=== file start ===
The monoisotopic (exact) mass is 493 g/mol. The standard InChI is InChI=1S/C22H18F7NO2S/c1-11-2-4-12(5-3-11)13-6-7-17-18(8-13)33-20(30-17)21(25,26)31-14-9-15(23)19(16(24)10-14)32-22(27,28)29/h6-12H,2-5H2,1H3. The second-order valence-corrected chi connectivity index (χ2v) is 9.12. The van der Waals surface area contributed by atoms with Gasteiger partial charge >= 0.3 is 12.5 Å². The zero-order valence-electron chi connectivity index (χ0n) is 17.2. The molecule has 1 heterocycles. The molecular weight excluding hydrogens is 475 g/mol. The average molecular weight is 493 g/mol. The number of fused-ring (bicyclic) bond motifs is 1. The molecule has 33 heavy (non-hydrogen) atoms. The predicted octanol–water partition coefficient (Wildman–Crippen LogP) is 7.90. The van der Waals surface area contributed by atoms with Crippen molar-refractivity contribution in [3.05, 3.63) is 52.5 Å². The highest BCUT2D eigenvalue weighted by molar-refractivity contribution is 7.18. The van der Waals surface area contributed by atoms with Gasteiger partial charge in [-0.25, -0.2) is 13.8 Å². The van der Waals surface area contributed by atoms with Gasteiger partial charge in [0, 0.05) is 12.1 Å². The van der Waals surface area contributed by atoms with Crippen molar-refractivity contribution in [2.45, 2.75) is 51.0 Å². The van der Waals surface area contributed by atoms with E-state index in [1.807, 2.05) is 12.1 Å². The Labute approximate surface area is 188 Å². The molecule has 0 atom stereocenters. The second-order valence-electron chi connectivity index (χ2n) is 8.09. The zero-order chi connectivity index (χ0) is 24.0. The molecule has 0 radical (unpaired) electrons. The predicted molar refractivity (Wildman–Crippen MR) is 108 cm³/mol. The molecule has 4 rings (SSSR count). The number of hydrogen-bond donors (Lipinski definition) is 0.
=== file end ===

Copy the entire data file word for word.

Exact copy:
The monoisotopic (exact) mass is 493 g/mol. The standard InChI is InChI=1S/C22H18F7NO2S/c1-11-2-4-12(5-3-11)13-6-7-17-18(8-13)33-20(30-17)21(25,26)31-14-9-15(23)19(16(24)10-14)32-22(27,28)29/h6-12H,2-5H2,1H3. The second-order valence-corrected chi connectivity index (χ2v) is 9.12. The van der Waals surface area contributed by atoms with Gasteiger partial charge >= 0.3 is 12.5 Å². The zero-order valence-electron chi connectivity index (χ0n) is 17.2. The molecule has 1 heterocycles. The molecular weight excluding hydrogens is 475 g/mol. The average molecular weight is 493 g/mol. The number of fused-ring (bicyclic) bond motifs is 1. The molecule has 33 heavy (non-hydrogen) atoms. The predicted octanol–water partition coefficient (Wildman–Crippen LogP) is 7.90. The van der Waals surface area contributed by atoms with Crippen molar-refractivity contribution in [3.05, 3.63) is 52.5 Å². The highest BCUT2D eigenvalue weighted by molar-refractivity contribution is 7.18. The van der Waals surface area contributed by atoms with Gasteiger partial charge in [-0.25, -0.2) is 13.8 Å². The van der Waals surface area contributed by atoms with Gasteiger partial charge in [0, 0.05) is 12.1 Å². The van der Waals surface area contributed by atoms with Crippen molar-refractivity contribution in [2.45, 2.75) is 51.0 Å². The van der Waals surface area contributed by atoms with E-state index in [1.807, 2.05) is 12.1 Å². The Labute approximate surface area is 188 Å². The molecule has 0 atom stereocenters. The second-order valence-electron chi connectivity index (χ2n) is 8.09. The zero-order chi connectivity index (χ0) is 24.0. The molecule has 0 radical (unpaired) electrons. The predicted molar refractivity (Wildman–Crippen MR) is 108 cm³/mol. The molecule has 4 rings (SSSR count). The number of hydrogen-bond donors (Lipinski definition) is 0.